Having the ability to shuffle your opponent’s Junk Hunted Items back into their deck and on the same turn using a Juniper is pretty nice. The most annoying aspect of this, though, is that Sableye can get it back as many times as he wants. This further adds to the disruption mechanic of Garbodor, but takes away from the aggressive nature of including the Y-birds.
There isn’t too much to be said about Professor’s Letter except that it replaces Energy Search. Energy Search was a pretty standard inclusion in Darkrai/Garbodor before, so an even better version of it should have no trouble making the cut. Additionally, Prof’s Letter for two D Energy combined with an Ultra Ball is really nice.
Roller Skates seems odd to include here, I agree. However, with the potential for this deck to move in a more aggressive direction, an Item like Roller Skates that nets 3 extra cards half of the time doesn’t seem half bad. On top of that, Sableye can get it back in a pinch.
This deck will still be a threat, and may be scarier than ever. Most of the top decks right now and in the foreseeable future rely on abilities, so Garbodor is something that should always be on the competitive player’s mind. It’s exciting to see how this deck will evolve in the coming months!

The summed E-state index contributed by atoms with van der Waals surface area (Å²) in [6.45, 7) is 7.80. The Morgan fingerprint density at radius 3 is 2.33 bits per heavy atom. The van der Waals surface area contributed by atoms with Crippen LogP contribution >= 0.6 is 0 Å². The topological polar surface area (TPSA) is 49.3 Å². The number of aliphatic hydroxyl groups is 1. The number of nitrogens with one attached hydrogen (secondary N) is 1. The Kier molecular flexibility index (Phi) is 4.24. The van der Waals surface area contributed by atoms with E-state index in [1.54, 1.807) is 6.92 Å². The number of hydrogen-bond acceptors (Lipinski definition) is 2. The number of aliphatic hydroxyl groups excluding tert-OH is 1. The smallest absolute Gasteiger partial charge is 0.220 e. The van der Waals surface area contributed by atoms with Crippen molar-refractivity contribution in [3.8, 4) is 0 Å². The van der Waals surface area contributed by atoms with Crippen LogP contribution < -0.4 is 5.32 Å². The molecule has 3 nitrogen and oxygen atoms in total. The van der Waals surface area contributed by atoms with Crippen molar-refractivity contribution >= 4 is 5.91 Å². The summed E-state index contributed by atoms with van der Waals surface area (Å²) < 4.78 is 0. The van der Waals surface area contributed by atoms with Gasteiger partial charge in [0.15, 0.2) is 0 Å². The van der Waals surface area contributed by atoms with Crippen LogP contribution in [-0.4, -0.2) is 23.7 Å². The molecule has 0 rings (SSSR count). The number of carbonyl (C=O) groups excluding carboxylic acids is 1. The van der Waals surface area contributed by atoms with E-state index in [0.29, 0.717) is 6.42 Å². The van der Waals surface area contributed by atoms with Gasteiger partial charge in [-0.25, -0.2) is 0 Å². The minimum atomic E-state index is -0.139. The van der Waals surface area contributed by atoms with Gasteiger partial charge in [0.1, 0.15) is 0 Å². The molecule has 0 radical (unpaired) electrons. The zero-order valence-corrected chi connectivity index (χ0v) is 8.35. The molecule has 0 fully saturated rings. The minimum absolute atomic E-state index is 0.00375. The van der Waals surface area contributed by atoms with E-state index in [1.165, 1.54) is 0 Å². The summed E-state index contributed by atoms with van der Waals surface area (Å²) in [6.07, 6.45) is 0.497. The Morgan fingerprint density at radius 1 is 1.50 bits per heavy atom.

My personal favorite so far this season (as many people from the Georgia Marathon could attest). I love the consistency provided from Virizion’s attack and the 1HKO ability that G Booster offers. So many things in this deck work in perfect harmony to score an easy 200 damage on your opponent’s threats.
Virizion/Genesect doesn’t gain a lot of new toys from XY. Quality over quantity, though, and there are a couple of cards that may completely change the way this deck works. While the general strategy stays the same, the deck becomes even more efficient.
Virizion is not the only card that appreciates Muscle Band (actually, almost any deck loves Muscle Band), but it is one of the ones that gets the most out of it. By boosting Emerald Slash up from 50 damage to 70 changes the math in so many ways.
Virizion can now Slash for a 1HKO on Sableye and Trubbish, as well as setting 170 HP EXs up for a perfect 100-damage Megalo Cannon on the following turn. The amount of pressure put on the opponent with that extra 20 damage is immense. Taking an EX knockout while retaining all your Energy is also incredibly strong.